Anonymous Anonymous Coward says:

Challenge Clause

I agree, there should be some clause to allow the easy challenge of an existing patent, say:

Allow anyone to challenge existing patents, with evidence, for prior art or other relevant challenges for ‘$0.00’ and with complete anonymity. Existence of evidence for challenge supersedes any standing challenges. Submit documents to ‘fixbadpatents.gov’ via TOR and a VPN.

That would go a long way to cleaning up the system, and the initial flood will only last so long, as many patents are so easily debunked.

Of course, for my mind, eliminating IP in almost all its forms would be a great thing for the economy, at least right after all the rights holders get over their conniptions.

That One Guy (profile) says:

Maybe it’s my cynical nature popping up but, if the ‘rough draft’ is this weak, the final draft, assuming it makes it through the absolute storm of objections and ‘suggestions’ the parasites are sure to throw up, is likely to be another useless bit of window dressing, that sounds good but doesn’t actually do anything.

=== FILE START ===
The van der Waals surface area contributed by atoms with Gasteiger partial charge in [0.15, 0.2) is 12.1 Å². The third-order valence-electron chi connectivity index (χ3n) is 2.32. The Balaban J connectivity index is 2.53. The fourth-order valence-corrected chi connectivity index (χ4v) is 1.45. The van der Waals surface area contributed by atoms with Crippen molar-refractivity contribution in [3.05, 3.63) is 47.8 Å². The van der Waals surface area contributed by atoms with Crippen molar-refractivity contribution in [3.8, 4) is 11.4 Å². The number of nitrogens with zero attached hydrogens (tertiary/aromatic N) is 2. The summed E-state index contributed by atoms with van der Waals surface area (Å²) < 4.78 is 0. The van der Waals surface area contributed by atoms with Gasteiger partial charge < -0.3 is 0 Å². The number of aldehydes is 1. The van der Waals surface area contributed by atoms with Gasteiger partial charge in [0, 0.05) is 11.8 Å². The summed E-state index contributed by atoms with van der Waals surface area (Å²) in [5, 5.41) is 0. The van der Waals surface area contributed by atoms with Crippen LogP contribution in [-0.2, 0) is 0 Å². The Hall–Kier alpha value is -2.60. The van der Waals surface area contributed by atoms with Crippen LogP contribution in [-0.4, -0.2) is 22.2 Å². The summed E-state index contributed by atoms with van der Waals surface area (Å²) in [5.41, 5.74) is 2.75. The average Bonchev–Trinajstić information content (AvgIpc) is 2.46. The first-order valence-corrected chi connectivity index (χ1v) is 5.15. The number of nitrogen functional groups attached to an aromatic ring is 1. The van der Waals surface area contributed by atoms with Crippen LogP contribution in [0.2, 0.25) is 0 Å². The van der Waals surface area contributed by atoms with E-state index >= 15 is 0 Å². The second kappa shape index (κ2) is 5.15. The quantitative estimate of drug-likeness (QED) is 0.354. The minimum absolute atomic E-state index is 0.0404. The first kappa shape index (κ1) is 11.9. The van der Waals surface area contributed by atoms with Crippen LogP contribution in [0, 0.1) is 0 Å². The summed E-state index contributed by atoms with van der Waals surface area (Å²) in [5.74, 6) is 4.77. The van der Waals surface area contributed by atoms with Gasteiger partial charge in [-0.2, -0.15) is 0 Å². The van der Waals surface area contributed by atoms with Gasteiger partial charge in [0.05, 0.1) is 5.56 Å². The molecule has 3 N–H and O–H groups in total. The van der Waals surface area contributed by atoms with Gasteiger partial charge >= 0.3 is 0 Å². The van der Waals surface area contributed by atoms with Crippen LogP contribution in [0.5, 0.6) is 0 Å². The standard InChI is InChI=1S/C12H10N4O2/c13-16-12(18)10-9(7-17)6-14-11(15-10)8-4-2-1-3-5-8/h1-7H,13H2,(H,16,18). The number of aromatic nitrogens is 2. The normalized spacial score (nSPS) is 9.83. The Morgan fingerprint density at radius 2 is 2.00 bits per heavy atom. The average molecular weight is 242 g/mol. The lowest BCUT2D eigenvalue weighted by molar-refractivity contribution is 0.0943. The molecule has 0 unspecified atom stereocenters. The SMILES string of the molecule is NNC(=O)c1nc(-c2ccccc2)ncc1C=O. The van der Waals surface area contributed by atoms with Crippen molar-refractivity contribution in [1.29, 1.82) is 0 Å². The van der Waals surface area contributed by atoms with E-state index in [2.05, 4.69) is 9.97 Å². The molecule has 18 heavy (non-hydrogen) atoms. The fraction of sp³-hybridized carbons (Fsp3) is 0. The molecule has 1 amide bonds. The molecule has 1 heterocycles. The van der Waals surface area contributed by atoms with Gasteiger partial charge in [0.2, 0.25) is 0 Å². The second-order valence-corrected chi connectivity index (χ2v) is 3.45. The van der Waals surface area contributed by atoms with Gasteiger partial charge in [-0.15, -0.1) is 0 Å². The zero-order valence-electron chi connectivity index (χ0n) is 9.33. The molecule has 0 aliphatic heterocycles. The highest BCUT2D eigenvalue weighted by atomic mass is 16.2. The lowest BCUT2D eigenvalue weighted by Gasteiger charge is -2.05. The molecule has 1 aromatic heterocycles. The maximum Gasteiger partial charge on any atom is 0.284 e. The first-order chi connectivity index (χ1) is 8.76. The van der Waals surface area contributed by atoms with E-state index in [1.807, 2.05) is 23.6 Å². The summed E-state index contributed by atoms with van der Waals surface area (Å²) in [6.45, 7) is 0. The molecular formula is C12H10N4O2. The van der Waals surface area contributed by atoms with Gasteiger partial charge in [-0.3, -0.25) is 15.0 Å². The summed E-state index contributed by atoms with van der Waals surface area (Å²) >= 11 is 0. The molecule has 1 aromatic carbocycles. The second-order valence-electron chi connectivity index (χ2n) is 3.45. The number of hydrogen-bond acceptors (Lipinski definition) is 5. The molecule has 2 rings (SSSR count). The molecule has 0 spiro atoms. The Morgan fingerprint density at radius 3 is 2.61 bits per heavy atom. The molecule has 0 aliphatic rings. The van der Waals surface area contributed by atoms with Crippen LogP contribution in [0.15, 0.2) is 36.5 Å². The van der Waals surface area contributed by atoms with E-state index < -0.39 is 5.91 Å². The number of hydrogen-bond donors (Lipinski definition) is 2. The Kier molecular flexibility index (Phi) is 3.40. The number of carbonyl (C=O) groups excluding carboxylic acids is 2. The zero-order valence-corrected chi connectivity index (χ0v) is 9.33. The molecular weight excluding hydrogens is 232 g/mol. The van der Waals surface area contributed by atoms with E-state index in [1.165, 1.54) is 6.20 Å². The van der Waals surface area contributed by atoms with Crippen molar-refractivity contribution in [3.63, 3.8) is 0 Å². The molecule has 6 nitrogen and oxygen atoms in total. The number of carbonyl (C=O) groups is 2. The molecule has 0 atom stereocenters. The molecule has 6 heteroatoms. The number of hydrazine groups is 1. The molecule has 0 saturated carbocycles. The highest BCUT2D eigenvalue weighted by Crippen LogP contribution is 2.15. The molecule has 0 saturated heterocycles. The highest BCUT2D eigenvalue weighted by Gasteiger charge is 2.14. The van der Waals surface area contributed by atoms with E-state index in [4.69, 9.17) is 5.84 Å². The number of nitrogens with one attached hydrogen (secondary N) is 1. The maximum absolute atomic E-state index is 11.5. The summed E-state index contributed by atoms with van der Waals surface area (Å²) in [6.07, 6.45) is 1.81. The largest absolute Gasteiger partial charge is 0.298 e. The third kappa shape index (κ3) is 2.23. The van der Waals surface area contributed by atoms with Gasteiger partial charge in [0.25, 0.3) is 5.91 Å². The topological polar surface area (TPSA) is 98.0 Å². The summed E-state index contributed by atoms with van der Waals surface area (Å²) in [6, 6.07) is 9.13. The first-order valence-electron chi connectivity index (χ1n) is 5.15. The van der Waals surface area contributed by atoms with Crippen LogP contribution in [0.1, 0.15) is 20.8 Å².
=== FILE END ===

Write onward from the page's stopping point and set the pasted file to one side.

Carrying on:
The problems I can see:

A) For #1, unless there is specific wording defining just what behavior is enough to qualify a defendant for attorney’s fees, this seems far too weak, and would depend on a judge not buying the ‘honest, we were sure they were violating our patent your honor’ any parasites on the losing side of a case would pull.

Also, it should very much include language that makes awarding attorney’s fees possible even if the case never fully develops, to deal the the parasites suing, jacking up the fees through discovery and whatnot, and then dropping it when it becomes clear the other side is willing to fight back.